One building is complete, and Dickson calls the upper levels home. Buttrum was responsible for the construction, and the quality of his work is top notch. "With the interior design, I tried to maintain the materials and the craftsmanship of the building's age while not trying to reproduce a specific historical time frame," he says, adding "The energy efficiency and durability of the mechanical systems were important as well."

When asked about the Blanchard proposal, both agreed that the buildings facing Gore Park would be perfect candidates for their style of restoration. "It's such a bizarre situation," says Buttrum. "With subdivision construction they clamour for unbuilt land, where downtown the builders seem to be focused on removing existing buildings. We both feel very strongly that new construction should happen in the core, but the place for that is the parking lots. We need to replace lost buildings before we tear any more down."

Around the corner, another project is underway. Built in 1879, the grand space occupying the third floor at "6-12 John Street North" was called Treble Hall. Now the entire building goes by that name. Jeff Feswick bought this and the Pagoda building facing King East at the end of 2010. When he took them over, the adjoining buildings were a shell of their former selves, and from a development standpoint, they were just that: a shell.

The concept of demolition never even crossed Feswick's mind. "Every building needs to be maintained from the day it's built," he says. As the owner of Historia Building Restoration Inc., performing this maintenance, and undoing the effects of neglect are his passion. Rather than being turned off by their state of disrepair, he was inspired by the possibilities of working with a blank canvas. The long process of restoration began with protecting the buildings from the elements. Interior demolition proceeded a few months later. Within his first year of ownership, he had the facade patched and painted, and the windows replaced — all without the aid of outside investors or guaranteed tenants.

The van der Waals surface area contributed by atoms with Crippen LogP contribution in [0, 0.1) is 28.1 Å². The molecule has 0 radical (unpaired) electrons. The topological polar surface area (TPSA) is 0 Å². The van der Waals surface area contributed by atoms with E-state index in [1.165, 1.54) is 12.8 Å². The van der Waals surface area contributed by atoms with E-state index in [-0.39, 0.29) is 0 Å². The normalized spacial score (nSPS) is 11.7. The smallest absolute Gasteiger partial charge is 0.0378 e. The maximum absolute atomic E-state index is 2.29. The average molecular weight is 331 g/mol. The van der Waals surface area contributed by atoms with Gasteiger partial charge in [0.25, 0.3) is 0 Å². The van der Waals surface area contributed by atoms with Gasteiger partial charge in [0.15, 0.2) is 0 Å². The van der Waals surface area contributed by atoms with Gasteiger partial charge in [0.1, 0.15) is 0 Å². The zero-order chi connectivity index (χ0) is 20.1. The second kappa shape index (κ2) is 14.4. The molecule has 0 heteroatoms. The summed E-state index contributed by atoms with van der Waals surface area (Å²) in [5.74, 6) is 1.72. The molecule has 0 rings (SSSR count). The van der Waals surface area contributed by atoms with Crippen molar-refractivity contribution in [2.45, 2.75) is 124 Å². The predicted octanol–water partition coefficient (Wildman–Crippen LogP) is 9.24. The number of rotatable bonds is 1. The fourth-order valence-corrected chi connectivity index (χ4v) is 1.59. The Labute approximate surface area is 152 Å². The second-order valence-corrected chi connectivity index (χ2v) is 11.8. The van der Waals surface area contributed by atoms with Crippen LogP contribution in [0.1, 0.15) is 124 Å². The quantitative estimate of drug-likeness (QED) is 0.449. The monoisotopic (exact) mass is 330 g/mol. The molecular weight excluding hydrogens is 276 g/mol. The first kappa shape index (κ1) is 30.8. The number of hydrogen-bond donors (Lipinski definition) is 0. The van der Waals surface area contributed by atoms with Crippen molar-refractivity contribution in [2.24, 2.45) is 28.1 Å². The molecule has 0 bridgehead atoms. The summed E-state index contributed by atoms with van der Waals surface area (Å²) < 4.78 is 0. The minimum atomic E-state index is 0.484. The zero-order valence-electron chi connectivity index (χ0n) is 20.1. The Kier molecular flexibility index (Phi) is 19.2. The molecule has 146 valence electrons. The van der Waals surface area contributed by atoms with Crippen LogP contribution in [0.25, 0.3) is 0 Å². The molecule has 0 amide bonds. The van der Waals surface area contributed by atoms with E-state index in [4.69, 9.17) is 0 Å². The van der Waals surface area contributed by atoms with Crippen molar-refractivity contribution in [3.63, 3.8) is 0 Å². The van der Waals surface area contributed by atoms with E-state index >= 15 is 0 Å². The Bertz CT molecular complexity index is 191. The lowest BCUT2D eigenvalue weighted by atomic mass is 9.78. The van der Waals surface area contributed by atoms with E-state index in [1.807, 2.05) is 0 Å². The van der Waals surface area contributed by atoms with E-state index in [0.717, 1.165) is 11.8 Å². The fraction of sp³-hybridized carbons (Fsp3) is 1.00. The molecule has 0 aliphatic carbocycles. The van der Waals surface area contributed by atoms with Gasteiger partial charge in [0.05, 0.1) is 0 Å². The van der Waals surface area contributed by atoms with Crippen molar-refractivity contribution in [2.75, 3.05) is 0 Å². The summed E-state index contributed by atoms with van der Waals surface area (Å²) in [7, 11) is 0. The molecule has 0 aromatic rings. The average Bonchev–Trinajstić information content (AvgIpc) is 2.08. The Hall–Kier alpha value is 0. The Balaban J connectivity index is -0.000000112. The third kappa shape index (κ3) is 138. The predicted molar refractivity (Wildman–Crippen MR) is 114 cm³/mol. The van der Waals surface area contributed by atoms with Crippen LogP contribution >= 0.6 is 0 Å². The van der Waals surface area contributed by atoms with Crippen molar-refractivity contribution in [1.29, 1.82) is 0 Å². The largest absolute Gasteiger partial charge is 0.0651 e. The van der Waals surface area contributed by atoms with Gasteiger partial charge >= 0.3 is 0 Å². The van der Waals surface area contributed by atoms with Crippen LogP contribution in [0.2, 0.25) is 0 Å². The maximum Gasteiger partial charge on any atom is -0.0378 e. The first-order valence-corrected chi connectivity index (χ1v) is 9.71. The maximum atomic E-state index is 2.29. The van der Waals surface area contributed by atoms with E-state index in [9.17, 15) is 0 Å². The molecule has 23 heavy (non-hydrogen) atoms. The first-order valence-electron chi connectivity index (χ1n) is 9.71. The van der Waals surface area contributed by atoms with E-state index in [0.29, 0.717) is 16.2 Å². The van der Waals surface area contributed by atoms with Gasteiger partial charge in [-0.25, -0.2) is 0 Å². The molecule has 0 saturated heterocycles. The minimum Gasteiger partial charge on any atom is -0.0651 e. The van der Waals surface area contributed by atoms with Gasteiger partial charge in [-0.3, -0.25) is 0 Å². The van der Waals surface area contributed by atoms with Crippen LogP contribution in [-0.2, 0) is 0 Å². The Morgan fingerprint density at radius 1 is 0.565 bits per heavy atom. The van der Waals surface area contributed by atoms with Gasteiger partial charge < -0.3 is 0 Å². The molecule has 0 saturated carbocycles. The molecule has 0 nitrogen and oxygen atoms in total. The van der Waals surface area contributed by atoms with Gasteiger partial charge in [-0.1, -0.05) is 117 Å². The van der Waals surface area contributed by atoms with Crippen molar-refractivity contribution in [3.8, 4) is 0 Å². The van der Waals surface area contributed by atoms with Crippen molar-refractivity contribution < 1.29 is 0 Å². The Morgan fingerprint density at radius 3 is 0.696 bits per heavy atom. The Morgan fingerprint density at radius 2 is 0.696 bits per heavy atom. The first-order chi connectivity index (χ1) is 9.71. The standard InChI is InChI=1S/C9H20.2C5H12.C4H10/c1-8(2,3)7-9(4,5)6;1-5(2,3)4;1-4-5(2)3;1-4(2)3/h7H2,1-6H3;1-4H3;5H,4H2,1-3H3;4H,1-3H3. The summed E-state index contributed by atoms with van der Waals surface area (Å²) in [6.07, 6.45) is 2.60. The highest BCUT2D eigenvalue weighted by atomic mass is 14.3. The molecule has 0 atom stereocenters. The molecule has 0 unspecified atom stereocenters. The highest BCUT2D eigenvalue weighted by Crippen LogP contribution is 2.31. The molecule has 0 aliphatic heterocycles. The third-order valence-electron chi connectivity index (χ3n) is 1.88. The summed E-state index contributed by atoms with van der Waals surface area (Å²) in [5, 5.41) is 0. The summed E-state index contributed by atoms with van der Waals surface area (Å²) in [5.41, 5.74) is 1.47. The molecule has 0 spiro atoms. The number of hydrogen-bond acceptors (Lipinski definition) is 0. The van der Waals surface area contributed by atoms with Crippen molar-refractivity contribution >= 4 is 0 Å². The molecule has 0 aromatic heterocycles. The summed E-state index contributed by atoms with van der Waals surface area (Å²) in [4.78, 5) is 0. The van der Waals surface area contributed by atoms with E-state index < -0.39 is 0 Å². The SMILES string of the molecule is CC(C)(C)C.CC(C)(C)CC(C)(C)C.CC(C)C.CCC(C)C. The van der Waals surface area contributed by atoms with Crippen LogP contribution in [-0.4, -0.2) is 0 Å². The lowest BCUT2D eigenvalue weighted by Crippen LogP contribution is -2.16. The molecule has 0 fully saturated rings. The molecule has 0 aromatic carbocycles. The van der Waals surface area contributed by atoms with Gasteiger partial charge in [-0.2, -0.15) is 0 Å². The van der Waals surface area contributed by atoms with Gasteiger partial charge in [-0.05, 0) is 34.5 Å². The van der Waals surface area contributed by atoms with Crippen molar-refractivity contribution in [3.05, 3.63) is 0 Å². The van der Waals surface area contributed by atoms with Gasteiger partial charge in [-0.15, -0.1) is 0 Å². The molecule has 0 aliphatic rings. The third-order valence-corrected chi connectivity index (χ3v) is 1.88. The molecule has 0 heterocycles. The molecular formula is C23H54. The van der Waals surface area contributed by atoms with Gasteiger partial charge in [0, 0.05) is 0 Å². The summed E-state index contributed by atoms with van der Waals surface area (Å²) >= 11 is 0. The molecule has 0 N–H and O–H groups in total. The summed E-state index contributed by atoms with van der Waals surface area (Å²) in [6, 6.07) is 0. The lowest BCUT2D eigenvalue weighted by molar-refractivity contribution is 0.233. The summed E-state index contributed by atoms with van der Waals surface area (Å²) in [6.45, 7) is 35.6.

Jeff's enthusiasm is fuelled by his belief in the street. "This is an amazing block of John," he says. "This area has all of the ingredients but nobody was giving it the chance it deserves." He is working closely with Micky Stanoi on the storefronts. She has relocated from Toronto to open the Moulin Rouge Cafe and Boutique, which will occupy two of the original retail spaces and promises to be a beacon of glamour on what is currently a drab stretch of mostly vacant shops. As for the upper levels, their next incarnation is still up in the air. Feswick seems more excited about the process of restoration than by the final result. "I want to enjoy the project. I want to build something great and have fun with it too."

Perhaps these stories of Hamilton-loving developers will inspire David Blanchard. While redeveloping the building on Hunter Street across from the Hamilton GO Centre in 2007, he said we should "Take these good buildings, fix them up, keep the city ticking." Let's hope he follows his own advice on his development at Gore Park and in turn becomes an inspiration himself for future developers.